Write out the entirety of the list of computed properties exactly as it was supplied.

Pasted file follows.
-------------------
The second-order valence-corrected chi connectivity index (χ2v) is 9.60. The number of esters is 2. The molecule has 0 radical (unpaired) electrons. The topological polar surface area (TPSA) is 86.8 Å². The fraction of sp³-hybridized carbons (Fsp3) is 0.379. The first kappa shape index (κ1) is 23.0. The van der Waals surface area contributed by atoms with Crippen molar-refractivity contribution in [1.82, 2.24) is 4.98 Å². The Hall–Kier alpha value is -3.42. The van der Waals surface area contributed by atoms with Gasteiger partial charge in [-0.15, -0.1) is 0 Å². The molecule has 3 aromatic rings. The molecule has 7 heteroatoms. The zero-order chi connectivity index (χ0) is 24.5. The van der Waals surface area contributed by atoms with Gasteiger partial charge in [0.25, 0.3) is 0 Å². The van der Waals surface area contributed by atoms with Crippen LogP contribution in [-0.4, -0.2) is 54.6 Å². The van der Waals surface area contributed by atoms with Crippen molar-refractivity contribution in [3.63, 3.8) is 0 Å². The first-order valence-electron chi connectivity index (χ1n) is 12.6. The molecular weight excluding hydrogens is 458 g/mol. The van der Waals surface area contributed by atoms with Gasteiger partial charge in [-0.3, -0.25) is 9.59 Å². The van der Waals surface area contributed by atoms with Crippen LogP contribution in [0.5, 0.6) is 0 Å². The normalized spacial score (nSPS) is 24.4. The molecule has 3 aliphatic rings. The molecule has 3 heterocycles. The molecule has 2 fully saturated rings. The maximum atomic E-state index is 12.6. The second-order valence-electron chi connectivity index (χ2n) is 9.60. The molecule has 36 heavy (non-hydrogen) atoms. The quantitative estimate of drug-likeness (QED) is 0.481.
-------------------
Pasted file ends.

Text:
The second-order valence-corrected chi connectivity index (χ2v) is 9.60. The number of esters is 2. The molecule has 0 radical (unpaired) electrons. The topological polar surface area (TPSA) is 86.8 Å². The fraction of sp³-hybridized carbons (Fsp3) is 0.379. The first kappa shape index (κ1) is 23.0. The van der Waals surface area contributed by atoms with Crippen molar-refractivity contribution in [1.82, 2.24) is 4.98 Å². The Hall–Kier alpha value is -3.42. The van der Waals surface area contributed by atoms with Gasteiger partial charge in [-0.15, -0.1) is 0 Å². The molecule has 3 aromatic rings. The molecule has 7 heteroatoms. The zero-order chi connectivity index (χ0) is 24.5. The van der Waals surface area contributed by atoms with Gasteiger partial charge in [0.25, 0.3) is 0 Å². The van der Waals surface area contributed by atoms with Crippen LogP contribution in [-0.4, -0.2) is 54.6 Å². The van der Waals surface area contributed by atoms with Crippen molar-refractivity contribution in [3.63, 3.8) is 0 Å². The first-order valence-electron chi connectivity index (χ1n) is 12.6. The molecular weight excluding hydrogens is 458 g/mol. The van der Waals surface area contributed by atoms with Gasteiger partial charge in [-0.3, -0.25) is 9.59 Å². The van der Waals surface area contributed by atoms with Crippen LogP contribution in [0.5, 0.6) is 0 Å². The normalized spacial score (nSPS) is 24.4. The molecule has 3 aliphatic rings. The molecule has 3 heterocycles. The molecule has 2 fully saturated rings. The maximum atomic E-state index is 12.6. The second-order valence-electron chi connectivity index (χ2n) is 9.60. The molecule has 36 heavy (non-hydrogen) atoms. The quantitative estimate of drug-likeness (QED) is 0.481.